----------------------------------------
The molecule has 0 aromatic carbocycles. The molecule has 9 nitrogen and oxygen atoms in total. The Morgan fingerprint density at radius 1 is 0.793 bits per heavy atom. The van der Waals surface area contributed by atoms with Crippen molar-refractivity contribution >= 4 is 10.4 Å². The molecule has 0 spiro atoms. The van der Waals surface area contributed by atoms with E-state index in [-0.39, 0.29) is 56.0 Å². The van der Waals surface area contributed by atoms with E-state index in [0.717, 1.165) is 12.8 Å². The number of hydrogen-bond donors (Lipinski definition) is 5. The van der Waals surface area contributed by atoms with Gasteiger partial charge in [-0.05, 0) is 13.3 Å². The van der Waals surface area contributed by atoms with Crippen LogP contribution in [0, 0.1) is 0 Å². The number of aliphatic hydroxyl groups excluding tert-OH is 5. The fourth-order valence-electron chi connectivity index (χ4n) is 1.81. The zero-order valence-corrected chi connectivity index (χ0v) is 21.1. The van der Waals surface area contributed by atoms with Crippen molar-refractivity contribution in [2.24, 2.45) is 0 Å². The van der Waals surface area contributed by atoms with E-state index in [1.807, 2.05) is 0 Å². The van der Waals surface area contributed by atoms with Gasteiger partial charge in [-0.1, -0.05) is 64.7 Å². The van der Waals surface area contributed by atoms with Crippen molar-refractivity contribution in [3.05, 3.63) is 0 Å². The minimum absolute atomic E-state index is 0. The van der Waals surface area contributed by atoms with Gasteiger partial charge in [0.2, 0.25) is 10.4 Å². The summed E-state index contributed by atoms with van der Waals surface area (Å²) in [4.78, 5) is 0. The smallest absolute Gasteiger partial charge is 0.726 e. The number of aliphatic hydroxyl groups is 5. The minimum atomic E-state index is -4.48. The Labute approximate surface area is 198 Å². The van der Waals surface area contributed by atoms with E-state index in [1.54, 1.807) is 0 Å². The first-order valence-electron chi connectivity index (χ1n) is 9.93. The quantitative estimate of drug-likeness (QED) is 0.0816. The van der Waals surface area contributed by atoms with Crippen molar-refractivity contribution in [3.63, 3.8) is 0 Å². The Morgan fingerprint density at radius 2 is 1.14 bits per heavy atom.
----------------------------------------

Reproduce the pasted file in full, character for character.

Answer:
The molecule has 0 aromatic carbocycles. The molecule has 9 nitrogen and oxygen atoms in total. The Morgan fingerprint density at radius 1 is 0.793 bits per heavy atom. The van der Waals surface area contributed by atoms with Crippen molar-refractivity contribution >= 4 is 10.4 Å². The molecule has 0 spiro atoms. The van der Waals surface area contributed by atoms with E-state index in [-0.39, 0.29) is 56.0 Å². The van der Waals surface area contributed by atoms with E-state index in [0.717, 1.165) is 12.8 Å². The number of hydrogen-bond donors (Lipinski definition) is 5. The van der Waals surface area contributed by atoms with Gasteiger partial charge in [-0.05, 0) is 13.3 Å². The van der Waals surface area contributed by atoms with Crippen LogP contribution in [0, 0.1) is 0 Å². The number of aliphatic hydroxyl groups excluding tert-OH is 5. The fourth-order valence-electron chi connectivity index (χ4n) is 1.81. The zero-order valence-corrected chi connectivity index (χ0v) is 21.1. The van der Waals surface area contributed by atoms with Crippen molar-refractivity contribution in [2.24, 2.45) is 0 Å². The van der Waals surface area contributed by atoms with E-state index in [1.807, 2.05) is 0 Å². The van der Waals surface area contributed by atoms with Gasteiger partial charge in [-0.1, -0.05) is 64.7 Å². The van der Waals surface area contributed by atoms with Crippen molar-refractivity contribution in [3.05, 3.63) is 0 Å². The minimum absolute atomic E-state index is 0. The van der Waals surface area contributed by atoms with Gasteiger partial charge in [0.2, 0.25) is 10.4 Å². The summed E-state index contributed by atoms with van der Waals surface area (Å²) in [4.78, 5) is 0. The smallest absolute Gasteiger partial charge is 0.726 e. The number of aliphatic hydroxyl groups is 5. The minimum atomic E-state index is -4.48. The Labute approximate surface area is 198 Å². The van der Waals surface area contributed by atoms with E-state index in [1.54, 1.807) is 0 Å². The first-order valence-electron chi connectivity index (χ1n) is 9.93. The quantitative estimate of drug-likeness (QED) is 0.0816. The van der Waals surface area contributed by atoms with Crippen molar-refractivity contribution in [3.63, 3.8) is 0 Å². The Morgan fingerprint density at radius 2 is 1.14 bits per heavy atom.